Groundbreaking Visitor Survey Sheds Light on Key Challenges
As one of America’s premier national parks, a UNESCO World Heritage Site, and one of the seven natural wonders of the world, Grand Canyon is a popular destination whose spectacular scenery, geologic marvels, diverse ecosystems, iconic wildlife, and extensive Indigenous history draw visitors from around the globe. Since Grand Canyon National Park was created in 1919, visitation has steadily increased –– raising concerns that this special place is at risk of being loved to death.
As one of America’s premier national parks, a UNESCO World Heritage Site, and one of the seven natural wonders of the world, Grand Canyon is a popular destination whose spectacular scenery, geologic marvels, diverse ecosystems, iconic wildlife, and extensive Indigenous history draw visitors from around the globe. Since Grand Canyon National Park was created in 1919, visitation has steadily increased—raising concerns that this special place is at risk of being loved to death.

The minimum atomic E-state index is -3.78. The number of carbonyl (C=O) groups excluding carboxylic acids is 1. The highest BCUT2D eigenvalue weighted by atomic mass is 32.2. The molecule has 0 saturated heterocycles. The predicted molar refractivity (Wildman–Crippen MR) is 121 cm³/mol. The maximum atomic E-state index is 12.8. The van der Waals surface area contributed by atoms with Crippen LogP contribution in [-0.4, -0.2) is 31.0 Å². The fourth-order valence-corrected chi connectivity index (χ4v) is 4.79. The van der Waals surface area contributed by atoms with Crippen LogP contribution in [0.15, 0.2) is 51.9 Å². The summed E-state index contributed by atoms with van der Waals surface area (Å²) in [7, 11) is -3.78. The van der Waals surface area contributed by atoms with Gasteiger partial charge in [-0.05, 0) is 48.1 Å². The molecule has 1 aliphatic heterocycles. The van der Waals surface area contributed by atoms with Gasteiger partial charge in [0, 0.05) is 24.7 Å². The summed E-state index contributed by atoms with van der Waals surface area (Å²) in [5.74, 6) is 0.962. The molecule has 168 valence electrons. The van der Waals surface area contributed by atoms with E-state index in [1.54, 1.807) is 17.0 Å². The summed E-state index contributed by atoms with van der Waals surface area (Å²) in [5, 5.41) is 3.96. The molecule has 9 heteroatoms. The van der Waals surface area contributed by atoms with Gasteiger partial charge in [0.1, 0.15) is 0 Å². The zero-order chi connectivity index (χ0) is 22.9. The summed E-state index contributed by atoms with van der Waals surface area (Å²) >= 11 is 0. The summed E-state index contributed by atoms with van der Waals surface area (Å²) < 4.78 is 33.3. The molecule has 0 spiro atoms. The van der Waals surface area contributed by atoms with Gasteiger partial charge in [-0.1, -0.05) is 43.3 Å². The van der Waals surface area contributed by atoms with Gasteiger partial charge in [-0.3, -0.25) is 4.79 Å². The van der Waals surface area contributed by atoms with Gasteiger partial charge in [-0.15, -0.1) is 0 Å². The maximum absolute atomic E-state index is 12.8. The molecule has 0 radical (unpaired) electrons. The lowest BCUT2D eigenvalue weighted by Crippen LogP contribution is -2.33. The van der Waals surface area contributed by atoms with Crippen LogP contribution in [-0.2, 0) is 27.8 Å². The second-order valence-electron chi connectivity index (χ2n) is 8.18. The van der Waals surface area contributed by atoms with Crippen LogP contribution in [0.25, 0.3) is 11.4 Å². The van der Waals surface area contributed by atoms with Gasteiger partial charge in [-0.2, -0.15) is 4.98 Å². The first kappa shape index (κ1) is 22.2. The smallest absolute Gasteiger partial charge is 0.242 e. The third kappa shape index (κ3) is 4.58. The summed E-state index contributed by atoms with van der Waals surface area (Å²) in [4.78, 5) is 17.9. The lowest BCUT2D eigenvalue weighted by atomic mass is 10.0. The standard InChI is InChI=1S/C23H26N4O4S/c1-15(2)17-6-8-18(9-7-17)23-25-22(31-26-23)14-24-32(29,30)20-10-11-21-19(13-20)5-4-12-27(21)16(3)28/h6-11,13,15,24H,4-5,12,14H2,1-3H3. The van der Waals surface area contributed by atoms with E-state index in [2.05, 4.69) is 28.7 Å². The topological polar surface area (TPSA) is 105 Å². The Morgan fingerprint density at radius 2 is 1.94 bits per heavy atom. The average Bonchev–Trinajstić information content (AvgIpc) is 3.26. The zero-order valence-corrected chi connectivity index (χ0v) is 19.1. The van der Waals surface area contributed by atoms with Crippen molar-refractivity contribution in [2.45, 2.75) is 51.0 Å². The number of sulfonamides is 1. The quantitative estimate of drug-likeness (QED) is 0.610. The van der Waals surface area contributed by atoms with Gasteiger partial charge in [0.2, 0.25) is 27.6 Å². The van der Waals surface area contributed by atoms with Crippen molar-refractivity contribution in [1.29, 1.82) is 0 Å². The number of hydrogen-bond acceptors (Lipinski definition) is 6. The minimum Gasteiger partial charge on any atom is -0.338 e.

Between 2010 and 2019, the number of people visiting Grand Canyon National Park rose by 36 percent to more than 6 million annually, with 90 percent of visitors choosing to recreate in the popular South Rim area that features historic hotels, two campgrounds, five trails leading to the Colorado River, dozens of backcountry campsites, four visitor centers, two scenic drives, and other recreational amenities. This growing visitation has intensified a number of park management challenges, including crowding, user conflicts, degraded infrastructure, natural and cultural resource damage, and safety concerns, including increases in search-and-rescue responses. With all these issues impacting the park’s ability to ensure safe, satisfying visitor experiences while preserving its natural and historical treasures—and park budgets remaining volatile—it is essential for park managers to wisely prioritize the allocation of resources for visitor services, ecosystem and cultural resources protection, and infrastructure maintenance and improvement.